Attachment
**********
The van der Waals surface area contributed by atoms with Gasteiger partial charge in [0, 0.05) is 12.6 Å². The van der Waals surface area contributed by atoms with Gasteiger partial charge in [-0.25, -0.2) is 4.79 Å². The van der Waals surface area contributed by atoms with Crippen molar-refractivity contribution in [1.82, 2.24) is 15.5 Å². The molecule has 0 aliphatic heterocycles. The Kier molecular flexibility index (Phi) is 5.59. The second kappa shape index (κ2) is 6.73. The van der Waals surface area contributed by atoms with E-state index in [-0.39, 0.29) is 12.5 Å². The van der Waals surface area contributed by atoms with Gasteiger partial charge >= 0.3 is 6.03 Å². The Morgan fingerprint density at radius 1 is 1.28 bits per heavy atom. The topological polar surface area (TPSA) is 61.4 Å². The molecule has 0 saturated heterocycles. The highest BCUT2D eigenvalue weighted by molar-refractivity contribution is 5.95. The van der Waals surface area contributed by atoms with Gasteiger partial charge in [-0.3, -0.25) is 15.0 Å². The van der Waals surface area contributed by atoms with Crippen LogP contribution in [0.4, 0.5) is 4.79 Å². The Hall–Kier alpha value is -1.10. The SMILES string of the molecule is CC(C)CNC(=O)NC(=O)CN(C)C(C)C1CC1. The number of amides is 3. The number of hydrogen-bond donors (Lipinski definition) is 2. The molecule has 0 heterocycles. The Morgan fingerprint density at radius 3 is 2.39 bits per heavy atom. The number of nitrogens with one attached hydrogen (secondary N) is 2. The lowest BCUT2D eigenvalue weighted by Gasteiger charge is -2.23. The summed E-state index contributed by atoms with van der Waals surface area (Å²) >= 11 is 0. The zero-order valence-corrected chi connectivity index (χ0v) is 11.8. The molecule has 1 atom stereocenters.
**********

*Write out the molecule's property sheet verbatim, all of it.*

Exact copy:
The van der Waals surface area contributed by atoms with Gasteiger partial charge in [0, 0.05) is 12.6 Å². The van der Waals surface area contributed by atoms with Gasteiger partial charge in [-0.25, -0.2) is 4.79 Å². The van der Waals surface area contributed by atoms with Crippen molar-refractivity contribution in [1.82, 2.24) is 15.5 Å². The molecule has 0 aliphatic heterocycles. The Kier molecular flexibility index (Phi) is 5.59. The second kappa shape index (κ2) is 6.73. The van der Waals surface area contributed by atoms with E-state index in [-0.39, 0.29) is 12.5 Å². The van der Waals surface area contributed by atoms with Gasteiger partial charge >= 0.3 is 6.03 Å². The Morgan fingerprint density at radius 1 is 1.28 bits per heavy atom. The topological polar surface area (TPSA) is 61.4 Å². The molecule has 0 saturated heterocycles. The highest BCUT2D eigenvalue weighted by molar-refractivity contribution is 5.95. The van der Waals surface area contributed by atoms with Gasteiger partial charge in [-0.3, -0.25) is 15.0 Å². The van der Waals surface area contributed by atoms with Crippen LogP contribution in [0.4, 0.5) is 4.79 Å². The Hall–Kier alpha value is -1.10. The SMILES string of the molecule is CC(C)CNC(=O)NC(=O)CN(C)C(C)C1CC1. The number of amides is 3. The number of hydrogen-bond donors (Lipinski definition) is 2. The molecule has 0 heterocycles. The Morgan fingerprint density at radius 3 is 2.39 bits per heavy atom. The number of nitrogens with one attached hydrogen (secondary N) is 2. The lowest BCUT2D eigenvalue weighted by Gasteiger charge is -2.23. The summed E-state index contributed by atoms with van der Waals surface area (Å²) >= 11 is 0. The zero-order valence-corrected chi connectivity index (χ0v) is 11.8. The molecule has 1 atom stereocenters.